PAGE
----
The conventional Fusion Titanium has a turbocharged 2.0-liter four-cylinder that makes a sporting 245 horsepower and returns 25 mpg in the combined cycle. Power is not freely given, however. The Titanium 2.0 costs $1,566 per year to feed and emits a panda-choking 5.9 tons of CO2.
Hybrid drivers, on the other hand, have a still-respectable 181 horsepower to play with and get 42 mpg. Fuel costs drop to $932 annually and carbon to 2.5 tons.
Over five years, Titanium Hybrid drivers will save a staggering $3,170 on fuel for the price of a $145 drivetrain upgrade.
Hyundai Sonata SE
- Hybrid starting MSRP: $25,750
- Conventional starting MSRP: $22,300
The popular Hyundai Sonata starts at the value-priced SE level. Shoppers can choose the base 2.4-liter conventional four-cylinder with 185 horsepower or the 193-horsepower hybrid powertrain for $3,450 more.
The hybrid saves $466 per year in fuel cost ($932 versus $1,398) and a whopping 1.8 tons of CO2 emissions (3.5 tons versus 5.3). Over the life of a 72-month loan, that adds up to $2,796 of pocketable cash and 10.8 tons of CO2 saved.
Buyers will need to hang on to their Sonata Hybrids an additional 16 months and 26 days to beat the initial price difference, though.
Toyota Avalon XLE
- Hybrid starting MSRP: $36,550
- Conventional starting MSRP: $35,550
The conventional Toyota Avalon XLE features a muscular 268-horsepower V6 that still returns 26 mpg in the combined cycle. Drivers will spend $1,506 every year feeding the powerplant, however, and pour out 5.6 tons of CO2.
For an additional $1,000, the Avalon XLE can be had with a hybrid powertrain. Total system horsepower drops to 200, but combined economy jumps up to 44. CO2 emissions plummet to 3.3 tons per year, a savings of 11.5 tons over the first five years alone.
Even better, fuel costs are only $890 per year, meaning that the $1,000 price difference will be erased in just one year, seven months, and 15 days.
- Hybrid starting MSRP: $35,995
- Conventional starting MSRP: $35,995
Lincoln offers its MKZ Standard at same price for both conventional and hybrid forms.
The 2.0-liter turbo under the hood of the standard Standard makes 245 horsepower, returns 24 mpg in the combined cycle, and emits 6.2 tons of CO2 from the tailpipe each year.
The Hybrid total system output decreases to 188, but economy springs up to 41 mpg, and emissions drop tp 3.6 tons.
After five years, Hybrid drivers save a whopping $3,380 of fuel and an incredible 13 tons of CO2 emissions.
Lexus ES 300h and 350
- Hybrid starting MSRP: $41,310
- Conventional starting MSRP: $39,500
Toyota brags that the latest hybrid Lexus ES 300h is most fuel-efficient luxury vehicle without a plug, and at 44 mpg combined, it’s hard to argue. The 215-horsepower sedan cost just $890 per year to fuel, and emits 3.3 tons of CO2.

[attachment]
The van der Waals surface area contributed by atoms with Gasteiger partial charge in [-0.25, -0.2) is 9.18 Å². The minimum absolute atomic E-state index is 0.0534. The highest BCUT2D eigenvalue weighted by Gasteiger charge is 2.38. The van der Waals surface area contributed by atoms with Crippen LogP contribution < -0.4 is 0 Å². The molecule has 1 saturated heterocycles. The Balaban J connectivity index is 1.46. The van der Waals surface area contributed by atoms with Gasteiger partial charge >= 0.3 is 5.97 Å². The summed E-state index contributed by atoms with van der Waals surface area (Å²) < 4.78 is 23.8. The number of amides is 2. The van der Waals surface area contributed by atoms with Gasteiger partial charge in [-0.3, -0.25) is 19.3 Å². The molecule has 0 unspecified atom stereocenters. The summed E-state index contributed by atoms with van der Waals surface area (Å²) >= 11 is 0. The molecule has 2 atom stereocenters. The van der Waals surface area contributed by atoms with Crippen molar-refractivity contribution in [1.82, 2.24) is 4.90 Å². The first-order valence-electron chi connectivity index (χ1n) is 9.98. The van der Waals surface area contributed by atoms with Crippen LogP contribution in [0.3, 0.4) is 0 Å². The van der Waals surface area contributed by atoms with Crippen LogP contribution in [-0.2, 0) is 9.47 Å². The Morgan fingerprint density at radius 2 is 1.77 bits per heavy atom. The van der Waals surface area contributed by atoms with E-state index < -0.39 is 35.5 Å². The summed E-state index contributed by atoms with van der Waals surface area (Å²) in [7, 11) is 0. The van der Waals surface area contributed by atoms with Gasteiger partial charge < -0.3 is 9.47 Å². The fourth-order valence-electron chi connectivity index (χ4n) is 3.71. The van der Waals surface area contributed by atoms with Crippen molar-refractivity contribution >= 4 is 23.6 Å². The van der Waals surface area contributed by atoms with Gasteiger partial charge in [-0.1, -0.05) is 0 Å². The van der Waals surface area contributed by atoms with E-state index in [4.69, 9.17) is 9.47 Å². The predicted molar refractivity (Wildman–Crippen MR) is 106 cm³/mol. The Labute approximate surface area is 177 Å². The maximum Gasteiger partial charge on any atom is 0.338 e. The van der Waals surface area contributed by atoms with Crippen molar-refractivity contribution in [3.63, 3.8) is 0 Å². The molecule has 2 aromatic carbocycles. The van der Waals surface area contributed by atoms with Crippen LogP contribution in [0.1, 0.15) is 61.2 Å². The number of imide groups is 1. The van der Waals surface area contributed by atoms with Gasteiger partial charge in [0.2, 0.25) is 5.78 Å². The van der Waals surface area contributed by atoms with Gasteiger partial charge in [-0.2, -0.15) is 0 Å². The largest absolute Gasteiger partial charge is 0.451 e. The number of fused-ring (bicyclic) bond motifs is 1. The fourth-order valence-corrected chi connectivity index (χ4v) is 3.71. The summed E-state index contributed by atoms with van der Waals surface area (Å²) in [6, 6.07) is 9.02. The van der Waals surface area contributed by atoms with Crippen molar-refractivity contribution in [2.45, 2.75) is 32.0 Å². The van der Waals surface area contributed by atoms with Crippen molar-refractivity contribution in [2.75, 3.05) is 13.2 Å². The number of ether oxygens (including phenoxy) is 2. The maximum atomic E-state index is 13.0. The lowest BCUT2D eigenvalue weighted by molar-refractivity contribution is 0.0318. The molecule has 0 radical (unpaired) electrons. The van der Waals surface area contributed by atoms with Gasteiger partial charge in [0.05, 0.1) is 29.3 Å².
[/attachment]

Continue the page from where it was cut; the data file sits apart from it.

The conventional 350 retails for $1,810 less than the hybrid, and horsepower skyrockets to a hairy-chested 302 thanks to a 3.5-liter V6. Unsurprisingly, fuel economy sinks to 26 mpg and carbon balloons to 5.7 tons per year. The bigger engine requires $1,506 of fuel every year.
Though quite similar, the vehicles are clearly aimed at two different buyers. Hybrid buyers will begin saving money over V6 buyers after three years, 11 months, and eight days.
Chrysler Pacifica Touring Plus
- Hybrid starting MSRP: $39,995
- Conventional starting MSRP: $32,945
While clearly not a car, we were very interested to see how America’s only hybrid minivan stacks up to its conventional counterpart.
The Pacifica is a plug-in hybrid and has an electric-only range of 32 miles, giving it a MPGe rating of 82. Once it switches to straight hybrid mode, fuel economy in the combined cycle is 30 mpg.
If drivers use all 32 miles of electricity a day, the Pacifica Hybrid will require, yearly, around $998 to motivate (electricity prices vary wildly; calculations were made with a regional West Coast rate of 10.8 cents per kWh). Carbon emissions are an EPA-estimated 2.0 tons per year, but that number counts electric-only driving as zero emissions driving. Power generation has emissions of its own, and those also vary widely by region.
Even if the Pacific Hybrid is never plugged in, it will still only cost $1,305 per year to fuel. At the same rate of CO2 emissions per unit of fuel burned as its non-hybrid counterpart, the Pacific Hybrid would only emit 4.8 tons per year.
The conventional Pacific is much easier to quantify. At 22 mpg, it will eat $1,779 annually and emit 6.6 tons of CO2 from the tailpipe.
In the best case scenario, the Pacifica Hybrid would need just over eight years to have a purely financial advantage.